Miley Cyrus does an about-face with her image on her new album

Miley Cyrus does an about-face with her image on her new album

Street Sounds: Bye, Bye Hannah Montana

Miley Cyrus' new album, Bangerz, is enough proof to signal a style shift.

On her fourth album, singer and would-be provocateur Miley Cyrus stakes out new territory.

The former Disney kid’s desire to be a provocative pop star is better expressed by her confident and husky voice than by lurid and predictable attention-seeking behaviour.

Old fans of Hannah Montana have a right to feel dispossessed.  Positive material like The Climb or Party in the USA doesn’t appear on her fourth album, Bangerz. Cyrus uses the recording  to get her rap chops in on the album’s mix of hip hop, modern country and pop rock.

Power ballads are strong in performance and delivery and they’re modified with an electronic hip hop undercurrent.

The title cut is a weak track despite Britney Spears’ appearance, or maybe because of it. It’s all thin voices and sound-effected information. There’s not much tune; it’s filler that tries to be bad.

4X4 is a rebel stomp, Miley style. After this mischievous song, more big ballads are in order. That’s smart, as her slightly raspy voice sits well in that style.

Wrecking Ball is the most ambitious song of the lot and is easily the best performance of the album. It’s got a modern country influence which Cyrus adorns with an emotionally over-extended vocal performance.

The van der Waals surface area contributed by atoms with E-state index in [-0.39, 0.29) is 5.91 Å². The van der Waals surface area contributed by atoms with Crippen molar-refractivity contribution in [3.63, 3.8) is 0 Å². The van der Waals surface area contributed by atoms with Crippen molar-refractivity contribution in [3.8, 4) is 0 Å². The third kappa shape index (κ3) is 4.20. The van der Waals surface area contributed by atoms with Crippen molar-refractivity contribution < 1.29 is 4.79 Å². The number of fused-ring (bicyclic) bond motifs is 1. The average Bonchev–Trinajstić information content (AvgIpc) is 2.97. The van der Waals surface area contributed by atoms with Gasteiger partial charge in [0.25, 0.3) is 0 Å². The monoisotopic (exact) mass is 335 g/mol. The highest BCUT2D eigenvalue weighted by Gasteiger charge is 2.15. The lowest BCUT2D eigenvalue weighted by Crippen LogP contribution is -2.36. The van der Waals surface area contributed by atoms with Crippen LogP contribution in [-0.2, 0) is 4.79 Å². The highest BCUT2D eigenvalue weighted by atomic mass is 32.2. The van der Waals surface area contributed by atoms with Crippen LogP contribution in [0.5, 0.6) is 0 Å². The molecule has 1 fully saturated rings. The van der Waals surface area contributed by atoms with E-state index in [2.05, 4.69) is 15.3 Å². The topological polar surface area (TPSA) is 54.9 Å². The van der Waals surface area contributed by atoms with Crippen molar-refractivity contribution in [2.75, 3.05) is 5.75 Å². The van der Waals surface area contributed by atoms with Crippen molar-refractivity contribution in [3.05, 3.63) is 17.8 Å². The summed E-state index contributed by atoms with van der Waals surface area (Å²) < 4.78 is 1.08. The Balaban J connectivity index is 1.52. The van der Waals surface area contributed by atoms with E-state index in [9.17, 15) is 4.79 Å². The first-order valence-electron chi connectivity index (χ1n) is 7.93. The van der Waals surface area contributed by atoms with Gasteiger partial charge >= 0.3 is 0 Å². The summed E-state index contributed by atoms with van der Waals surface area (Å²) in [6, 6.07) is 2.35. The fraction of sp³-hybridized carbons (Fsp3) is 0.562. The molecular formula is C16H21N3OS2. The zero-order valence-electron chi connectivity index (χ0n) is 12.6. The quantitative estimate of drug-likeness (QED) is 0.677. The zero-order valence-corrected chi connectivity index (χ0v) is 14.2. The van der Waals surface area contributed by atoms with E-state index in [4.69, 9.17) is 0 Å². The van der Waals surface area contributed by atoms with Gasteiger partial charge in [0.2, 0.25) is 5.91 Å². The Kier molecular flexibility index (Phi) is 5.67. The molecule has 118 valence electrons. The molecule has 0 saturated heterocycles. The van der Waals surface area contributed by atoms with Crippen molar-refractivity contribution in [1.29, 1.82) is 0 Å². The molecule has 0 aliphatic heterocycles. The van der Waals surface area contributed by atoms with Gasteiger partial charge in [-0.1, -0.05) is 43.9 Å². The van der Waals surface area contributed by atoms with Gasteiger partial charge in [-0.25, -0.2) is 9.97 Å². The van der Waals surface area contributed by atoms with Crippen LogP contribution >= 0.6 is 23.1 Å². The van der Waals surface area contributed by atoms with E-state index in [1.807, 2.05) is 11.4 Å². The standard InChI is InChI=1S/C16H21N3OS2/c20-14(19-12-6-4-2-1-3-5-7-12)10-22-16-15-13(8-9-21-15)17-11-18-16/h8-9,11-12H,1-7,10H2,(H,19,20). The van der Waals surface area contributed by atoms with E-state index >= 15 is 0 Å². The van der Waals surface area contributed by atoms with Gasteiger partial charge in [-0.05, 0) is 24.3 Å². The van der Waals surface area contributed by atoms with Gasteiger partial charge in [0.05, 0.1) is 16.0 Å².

Her hip hop/rap excursions are technically on, but the content and conviction appear contrived. Love Money Party is a robotic and flat example. Some of this is due to the kitchen sink production esthetic of Cyrus’ team of studio gurus.

Drive, another hip hop/country-rock ballad, makes effective use of the big beats and samples to achieve a melodramatic atmosphere.  FU (featuring French Montana) is more of this original sounding hybrid with Cyrus coming across like an amped-up Nancy Sinatra. Its snotty title doesn’t take away from a solid performance.

After all the media frenzy surrounding Cyrus, it’s obvious she was looking for an image change. It’s also clear that all that was unnecessary. The album is enough proof to signal a style shift.

Dean Gordon-Smith is a Vernon-based musician who writes about new releases for The Morning Star every Friday.